Newspapers Show Some Spunk p. 6

By: John Consoli

Newspapers Show Some Spunk p. 6

CONCERNED ABOUT DECLINING readership and advertising threats from proliferating media competitors, the newspaper industry is beginning to fight back with two programs initiated by the Newspaper Association of America.
“The path to the future is already an obstacle race,” outgoing NAA chairman John Curley said at the organization’s annual meeting in Chicago this week. “We have to clean out the clutter of past practices that simply aren’t going to cut it with advertisers who have more ways, and more places, to spend their money.”
Curley, who is president and CEO of Gannett Co., told fellow executives that newspapers “must continue the good start we’ve made in cleaning up our shop to make us a partner with our advertisers ? rather than the nightmare we’ve sometimes been in the past.”
Curley touted the NAA’s Partners 2000 program, which was announced last fall and initiated at the Billings (Mont.) Gazette on Jan. 8.
Partners 2000 is designed to improve the relationship between the nation’s daily newspapers and advertisers, with the ultimate objective of increasing newspaper market share.
In addition to the Gazette, two other newspapers with Partners 2000 pilot programs are the Record of Bergen County, N.J., and the Dallas Morning News.
Based on the program’s progress at those three newspapers, the plan is to roll out Partners 2000 to newspapers around the country.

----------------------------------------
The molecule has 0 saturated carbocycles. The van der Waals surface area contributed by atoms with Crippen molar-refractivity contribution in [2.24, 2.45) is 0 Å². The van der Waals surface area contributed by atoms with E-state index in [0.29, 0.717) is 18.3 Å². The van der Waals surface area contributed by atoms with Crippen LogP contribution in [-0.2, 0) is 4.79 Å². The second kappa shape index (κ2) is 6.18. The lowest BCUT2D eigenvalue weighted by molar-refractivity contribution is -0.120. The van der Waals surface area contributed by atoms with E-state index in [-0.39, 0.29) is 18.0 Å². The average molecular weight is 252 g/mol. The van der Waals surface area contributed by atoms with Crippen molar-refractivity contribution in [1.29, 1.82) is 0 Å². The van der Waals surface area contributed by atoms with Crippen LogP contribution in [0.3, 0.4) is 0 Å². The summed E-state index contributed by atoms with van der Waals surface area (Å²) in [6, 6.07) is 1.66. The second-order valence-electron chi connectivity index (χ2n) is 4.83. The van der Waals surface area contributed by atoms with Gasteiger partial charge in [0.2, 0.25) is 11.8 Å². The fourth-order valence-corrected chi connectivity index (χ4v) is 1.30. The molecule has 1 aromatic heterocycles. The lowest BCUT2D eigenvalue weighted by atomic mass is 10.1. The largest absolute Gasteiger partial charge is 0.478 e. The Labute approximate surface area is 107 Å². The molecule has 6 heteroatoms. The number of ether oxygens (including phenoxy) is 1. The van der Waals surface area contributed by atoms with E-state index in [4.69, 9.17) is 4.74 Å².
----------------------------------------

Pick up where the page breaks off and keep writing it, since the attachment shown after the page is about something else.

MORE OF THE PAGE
Partners 2000 focuses on three areas:
u Making the newspaper rate structure less complicated and easier to understand.
u Improving business and production processes to reduce errors and to focus on work that adds value to newspaper customers.
u Creating a focus on customer service across all newspaper operations.
While a plan to improve service to advertisers and readers is vital to the future of newspapers, Curley said there is also a need to reinforce to advertisers the strengths of newspapers.
“National research shows that when customers seek advertising information for real estate, new or used cars, groceries, major appliances and furniture, about two-thirds or more turn to our newspapers,” Curley said.
“On any given day, 78.2 million adults pick up one of our products,” he said. “Stretch that out to five days and the number climbs to 101.8 million. Three out of four people with incomes between $35,000 and $75,000 read our newspapers. And research now shows that pass-along readership adds 20% to our circulation numbers. We must start promoting our readership numbers like other media do.”
The NAA recently selected the New York City-based Jerry & Ketchum ad agency, chaired by Jerry Della Femina, to design a national advertising campaign for the newspaper industry.
The multimedia campaign is designed to promote reading, education and literacy and to showcase newspapers as a “vital, vigorous medium.” Over time, the goal is to foster greater ad spending in newspapers and to encourage wider readership, therefore increasing circulation.
“It’s ironic that for a medium that so many turn to in telling their stories, we’ve been notably absent in telling our own,” said NAA president and CEO John Sturm. “We have to do a much better job of getting up close and personal with readers and advertisers alike and tell the story of an aggressive, and very relevant business.”
?( “We have to clean out the clutter of past practices that simply aren’t going to cut it with advertisers who have more ways, and more places,
to spend their money”) [Caption]
?(? John Curley, Gannett Co. CEO and outgoing NAA chairman) [Photo & Caption]
?Web Site: http://www.mediainfo.com.
?copyright: Editor & Publisher, May 3, 1997.

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